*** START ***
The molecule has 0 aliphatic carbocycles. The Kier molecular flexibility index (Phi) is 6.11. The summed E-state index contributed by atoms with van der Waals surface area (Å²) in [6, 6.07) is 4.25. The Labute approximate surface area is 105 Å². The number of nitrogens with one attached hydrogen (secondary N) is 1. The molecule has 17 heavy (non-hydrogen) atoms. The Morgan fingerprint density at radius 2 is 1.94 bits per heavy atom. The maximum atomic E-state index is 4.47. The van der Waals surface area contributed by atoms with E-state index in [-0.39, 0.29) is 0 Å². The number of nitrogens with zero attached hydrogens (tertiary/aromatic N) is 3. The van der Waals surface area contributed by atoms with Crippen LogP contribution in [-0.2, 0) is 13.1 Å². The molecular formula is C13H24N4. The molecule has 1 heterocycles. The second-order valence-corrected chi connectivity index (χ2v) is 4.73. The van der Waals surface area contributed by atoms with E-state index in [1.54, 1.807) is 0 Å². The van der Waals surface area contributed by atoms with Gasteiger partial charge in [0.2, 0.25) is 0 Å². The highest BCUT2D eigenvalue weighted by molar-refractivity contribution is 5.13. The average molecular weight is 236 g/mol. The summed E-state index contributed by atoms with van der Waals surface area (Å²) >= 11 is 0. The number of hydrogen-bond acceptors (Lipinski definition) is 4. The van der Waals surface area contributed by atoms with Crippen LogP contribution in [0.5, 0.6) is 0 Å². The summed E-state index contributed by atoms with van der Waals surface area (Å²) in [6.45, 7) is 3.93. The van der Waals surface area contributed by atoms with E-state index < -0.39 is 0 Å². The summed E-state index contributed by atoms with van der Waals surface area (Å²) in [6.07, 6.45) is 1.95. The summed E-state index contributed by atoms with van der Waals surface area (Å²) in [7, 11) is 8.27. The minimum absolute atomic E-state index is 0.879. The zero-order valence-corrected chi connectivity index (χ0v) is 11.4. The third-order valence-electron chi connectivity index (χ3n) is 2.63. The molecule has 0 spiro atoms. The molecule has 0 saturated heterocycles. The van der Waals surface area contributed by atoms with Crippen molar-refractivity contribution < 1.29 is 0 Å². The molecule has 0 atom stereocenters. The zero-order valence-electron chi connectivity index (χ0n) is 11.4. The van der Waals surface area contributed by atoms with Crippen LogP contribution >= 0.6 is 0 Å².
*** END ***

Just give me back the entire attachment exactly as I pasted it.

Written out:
The molecule has 0 aliphatic carbocycles. The Kier molecular flexibility index (Phi) is 6.11. The summed E-state index contributed by atoms with van der Waals surface area (Å²) in [6, 6.07) is 4.25. The Labute approximate surface area is 105 Å². The number of nitrogens with one attached hydrogen (secondary N) is 1. The molecule has 17 heavy (non-hydrogen) atoms. The Morgan fingerprint density at radius 2 is 1.94 bits per heavy atom. The maximum atomic E-state index is 4.47. The van der Waals surface area contributed by atoms with E-state index in [-0.39, 0.29) is 0 Å². The number of nitrogens with zero attached hydrogens (tertiary/aromatic N) is 3. The van der Waals surface area contributed by atoms with Crippen LogP contribution in [-0.2, 0) is 13.1 Å². The molecular formula is C13H24N4. The molecule has 1 heterocycles. The second-order valence-corrected chi connectivity index (χ2v) is 4.73. The van der Waals surface area contributed by atoms with E-state index in [1.54, 1.807) is 0 Å². The van der Waals surface area contributed by atoms with Gasteiger partial charge in [0.2, 0.25) is 0 Å². The highest BCUT2D eigenvalue weighted by molar-refractivity contribution is 5.13. The average molecular weight is 236 g/mol. The summed E-state index contributed by atoms with van der Waals surface area (Å²) >= 11 is 0. The number of hydrogen-bond acceptors (Lipinski definition) is 4. The van der Waals surface area contributed by atoms with Crippen LogP contribution in [0.5, 0.6) is 0 Å². The summed E-state index contributed by atoms with van der Waals surface area (Å²) in [6.45, 7) is 3.93. The van der Waals surface area contributed by atoms with E-state index < -0.39 is 0 Å². The summed E-state index contributed by atoms with van der Waals surface area (Å²) in [6.07, 6.45) is 1.95. The summed E-state index contributed by atoms with van der Waals surface area (Å²) in [7, 11) is 8.27. The minimum absolute atomic E-state index is 0.879. The zero-order valence-corrected chi connectivity index (χ0v) is 11.4. The third-order valence-electron chi connectivity index (χ3n) is 2.63. The molecule has 0 spiro atoms. The molecule has 0 saturated heterocycles. The van der Waals surface area contributed by atoms with Crippen molar-refractivity contribution < 1.29 is 0 Å². The molecule has 0 atom stereocenters. The zero-order valence-electron chi connectivity index (χ0n) is 11.4. The van der Waals surface area contributed by atoms with Crippen LogP contribution >= 0.6 is 0 Å².